Our newest contributor weighs in with his thoughts on the nominations for the 55th annual Grammy Awards which were announced Wednesday. Winners will be revealed on Feb. 10 with CBS airing the live portion of the kudocast that evening.
There actually seems to be some variety in this year’s nominations, which is a major improvement over last year’s when many of them came from the pop field. This year you have different genres represented including folk, rock, alternative, R&B as well as pop.
The general field nominees truly feel representative of the music that mattered on both a critical and commercial level in 2012. The nominations of Frank Ocean, Fun., Mumford and Sons, Kelly Clarkson, Gotye and the Black Keys show a willingness to reward what should be on their radar rather than having us talk about what the Grammys should be rewarding.
No country music in the general field. Modern country is getting too pop-sounding and feels far too generic. The Grammys have felt obligated to put sub-par country entries into the general field in the place of more deserving nominees.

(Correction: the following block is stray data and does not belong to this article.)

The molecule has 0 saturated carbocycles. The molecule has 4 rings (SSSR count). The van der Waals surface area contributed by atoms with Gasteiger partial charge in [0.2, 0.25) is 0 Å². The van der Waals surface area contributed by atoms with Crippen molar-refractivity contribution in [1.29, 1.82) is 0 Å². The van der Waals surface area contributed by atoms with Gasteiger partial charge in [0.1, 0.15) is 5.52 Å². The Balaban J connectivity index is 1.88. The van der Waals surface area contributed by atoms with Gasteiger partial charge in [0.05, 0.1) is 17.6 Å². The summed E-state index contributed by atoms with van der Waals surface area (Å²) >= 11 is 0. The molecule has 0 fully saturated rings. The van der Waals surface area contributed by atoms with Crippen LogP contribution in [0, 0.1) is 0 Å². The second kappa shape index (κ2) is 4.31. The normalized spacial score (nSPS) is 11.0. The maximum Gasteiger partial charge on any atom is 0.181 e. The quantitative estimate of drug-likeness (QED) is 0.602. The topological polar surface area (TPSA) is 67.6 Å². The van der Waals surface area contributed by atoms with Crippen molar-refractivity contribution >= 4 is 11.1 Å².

Björk scores another nomination for Best Alternative Album. Hopefully this will result in the Icelandic vocalists first Grammy win.
The Recording Academy uses one category — Best Spoken Word Album — to remind the world that their ranks are still ruled by leftists. This year’s nominees are Michelle Obama, Bill Clinton and three lesbians: Ellen Degeneres, Janis Ian and Rachel Maddow,
The Comedy Album category mostly recognizes some of the great voices in modern comedy including two-time winner Lewis Black, Kathy Griffin, Tenacious D and two of my personal favorites — Margaret Cho and Jim Gaffigan …
but nominating Jimmy Fallon in the comedy category is totally unwarranted especially after all those horrible commercials for Capital One.
“Call Me Maybe” is not nominated for Record of the Year (as you would expect of something so mindlessly catchy) but does get cited for Song of the Year. That slot should have gone to Mumford and Sons, Frank Ocean or Florence + the Machine?
In Album of the Year, there’s usually a spot for a music industry veteran such as Paul Simon, Vince Gill or U2. Jack White could be called a veteran as he competed for this honor in 2004 for “Elephant” when he lost to “Speakerboxxx/The Love Below” by Outkast.
No real domination by one nominee; rather six performers have the most nominations at a fairly low number (6). This makes the races, especially in the general field, harder to call.
Yo-Yo Ma receives a nod in the Folk Album category for “The Goat Rodeo Sessions”. Ma won the Classical Crossover Album honor in 2000 with his fellow nominee, Edgar Meyer.